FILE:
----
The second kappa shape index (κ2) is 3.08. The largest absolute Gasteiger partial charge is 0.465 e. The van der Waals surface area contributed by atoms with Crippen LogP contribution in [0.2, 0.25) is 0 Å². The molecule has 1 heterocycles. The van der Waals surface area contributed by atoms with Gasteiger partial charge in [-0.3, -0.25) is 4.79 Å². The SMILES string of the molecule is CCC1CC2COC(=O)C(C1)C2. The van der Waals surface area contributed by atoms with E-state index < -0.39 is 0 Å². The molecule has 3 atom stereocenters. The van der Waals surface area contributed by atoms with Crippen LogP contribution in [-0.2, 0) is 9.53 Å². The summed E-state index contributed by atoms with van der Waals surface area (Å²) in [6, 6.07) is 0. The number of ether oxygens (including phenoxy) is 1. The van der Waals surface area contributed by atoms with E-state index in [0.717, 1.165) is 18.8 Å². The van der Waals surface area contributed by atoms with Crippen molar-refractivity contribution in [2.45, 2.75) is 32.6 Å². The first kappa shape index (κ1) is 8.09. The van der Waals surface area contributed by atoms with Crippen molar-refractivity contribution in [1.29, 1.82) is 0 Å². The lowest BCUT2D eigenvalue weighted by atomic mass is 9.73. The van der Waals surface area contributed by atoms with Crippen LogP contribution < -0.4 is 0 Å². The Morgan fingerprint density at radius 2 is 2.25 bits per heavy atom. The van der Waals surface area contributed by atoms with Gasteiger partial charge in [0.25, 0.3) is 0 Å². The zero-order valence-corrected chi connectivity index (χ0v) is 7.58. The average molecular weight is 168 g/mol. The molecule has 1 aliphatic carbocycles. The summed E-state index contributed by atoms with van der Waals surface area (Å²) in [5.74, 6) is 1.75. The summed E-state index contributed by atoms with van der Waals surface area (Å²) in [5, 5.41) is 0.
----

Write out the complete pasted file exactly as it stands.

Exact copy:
The second kappa shape index (κ2) is 3.08. The largest absolute Gasteiger partial charge is 0.465 e. The van der Waals surface area contributed by atoms with Crippen LogP contribution in [0.2, 0.25) is 0 Å². The molecule has 1 heterocycles. The van der Waals surface area contributed by atoms with Gasteiger partial charge in [-0.3, -0.25) is 4.79 Å². The SMILES string of the molecule is CCC1CC2COC(=O)C(C1)C2. The van der Waals surface area contributed by atoms with E-state index < -0.39 is 0 Å². The molecule has 3 atom stereocenters. The van der Waals surface area contributed by atoms with Crippen LogP contribution in [-0.2, 0) is 9.53 Å². The summed E-state index contributed by atoms with van der Waals surface area (Å²) in [6, 6.07) is 0. The number of ether oxygens (including phenoxy) is 1. The van der Waals surface area contributed by atoms with E-state index in [0.717, 1.165) is 18.8 Å². The van der Waals surface area contributed by atoms with Crippen molar-refractivity contribution in [2.45, 2.75) is 32.6 Å². The first kappa shape index (κ1) is 8.09. The van der Waals surface area contributed by atoms with Crippen molar-refractivity contribution in [1.29, 1.82) is 0 Å². The lowest BCUT2D eigenvalue weighted by atomic mass is 9.73. The van der Waals surface area contributed by atoms with Crippen LogP contribution < -0.4 is 0 Å². The Morgan fingerprint density at radius 2 is 2.25 bits per heavy atom. The van der Waals surface area contributed by atoms with Gasteiger partial charge in [0.25, 0.3) is 0 Å². The zero-order valence-corrected chi connectivity index (χ0v) is 7.58. The average molecular weight is 168 g/mol. The molecule has 1 aliphatic carbocycles. The summed E-state index contributed by atoms with van der Waals surface area (Å²) in [5.74, 6) is 1.75. The summed E-state index contributed by atoms with van der Waals surface area (Å²) in [5, 5.41) is 0.